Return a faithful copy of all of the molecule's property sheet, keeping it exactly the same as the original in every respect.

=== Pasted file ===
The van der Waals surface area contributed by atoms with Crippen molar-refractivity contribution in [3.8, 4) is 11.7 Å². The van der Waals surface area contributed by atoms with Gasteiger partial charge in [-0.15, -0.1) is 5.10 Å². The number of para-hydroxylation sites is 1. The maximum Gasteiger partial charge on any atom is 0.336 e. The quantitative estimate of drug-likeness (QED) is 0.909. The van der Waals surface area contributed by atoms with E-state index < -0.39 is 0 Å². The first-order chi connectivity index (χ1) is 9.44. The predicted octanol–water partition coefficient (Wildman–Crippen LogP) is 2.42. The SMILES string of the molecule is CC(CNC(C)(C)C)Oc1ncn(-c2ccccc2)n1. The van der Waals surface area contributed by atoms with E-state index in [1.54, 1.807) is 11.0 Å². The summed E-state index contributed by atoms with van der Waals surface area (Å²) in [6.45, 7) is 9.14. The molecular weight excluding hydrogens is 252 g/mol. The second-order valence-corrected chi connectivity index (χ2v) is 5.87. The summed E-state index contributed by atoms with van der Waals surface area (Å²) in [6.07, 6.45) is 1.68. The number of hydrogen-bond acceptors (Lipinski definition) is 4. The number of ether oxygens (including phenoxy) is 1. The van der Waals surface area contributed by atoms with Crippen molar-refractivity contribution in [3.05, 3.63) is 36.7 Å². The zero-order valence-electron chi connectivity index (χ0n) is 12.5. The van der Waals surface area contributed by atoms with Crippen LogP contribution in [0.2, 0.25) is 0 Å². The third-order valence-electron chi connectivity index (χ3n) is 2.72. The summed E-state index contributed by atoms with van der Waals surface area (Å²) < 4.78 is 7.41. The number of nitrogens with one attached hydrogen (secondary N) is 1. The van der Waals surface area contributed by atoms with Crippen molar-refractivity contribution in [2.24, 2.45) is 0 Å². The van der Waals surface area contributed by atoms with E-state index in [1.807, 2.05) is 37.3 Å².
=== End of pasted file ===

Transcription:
The van der Waals surface area contributed by atoms with Crippen molar-refractivity contribution in [3.8, 4) is 11.7 Å². The van der Waals surface area contributed by atoms with Gasteiger partial charge in [-0.15, -0.1) is 5.10 Å². The number of para-hydroxylation sites is 1. The maximum Gasteiger partial charge on any atom is 0.336 e. The quantitative estimate of drug-likeness (QED) is 0.909. The van der Waals surface area contributed by atoms with E-state index < -0.39 is 0 Å². The first-order chi connectivity index (χ1) is 9.44. The predicted octanol–water partition coefficient (Wildman–Crippen LogP) is 2.42. The SMILES string of the molecule is CC(CNC(C)(C)C)Oc1ncn(-c2ccccc2)n1. The van der Waals surface area contributed by atoms with E-state index in [1.54, 1.807) is 11.0 Å². The summed E-state index contributed by atoms with van der Waals surface area (Å²) in [6.45, 7) is 9.14. The molecular weight excluding hydrogens is 252 g/mol. The second-order valence-corrected chi connectivity index (χ2v) is 5.87. The summed E-state index contributed by atoms with van der Waals surface area (Å²) in [6.07, 6.45) is 1.68. The number of hydrogen-bond acceptors (Lipinski definition) is 4. The number of ether oxygens (including phenoxy) is 1. The van der Waals surface area contributed by atoms with Crippen molar-refractivity contribution in [3.05, 3.63) is 36.7 Å². The zero-order valence-electron chi connectivity index (χ0n) is 12.5. The van der Waals surface area contributed by atoms with Crippen LogP contribution in [0.2, 0.25) is 0 Å². The third-order valence-electron chi connectivity index (χ3n) is 2.72. The summed E-state index contributed by atoms with van der Waals surface area (Å²) < 4.78 is 7.41. The number of nitrogens with one attached hydrogen (secondary N) is 1. The van der Waals surface area contributed by atoms with Crippen molar-refractivity contribution in [2.24, 2.45) is 0 Å². The van der Waals surface area contributed by atoms with E-state index in [1.807, 2.05) is 37.3 Å².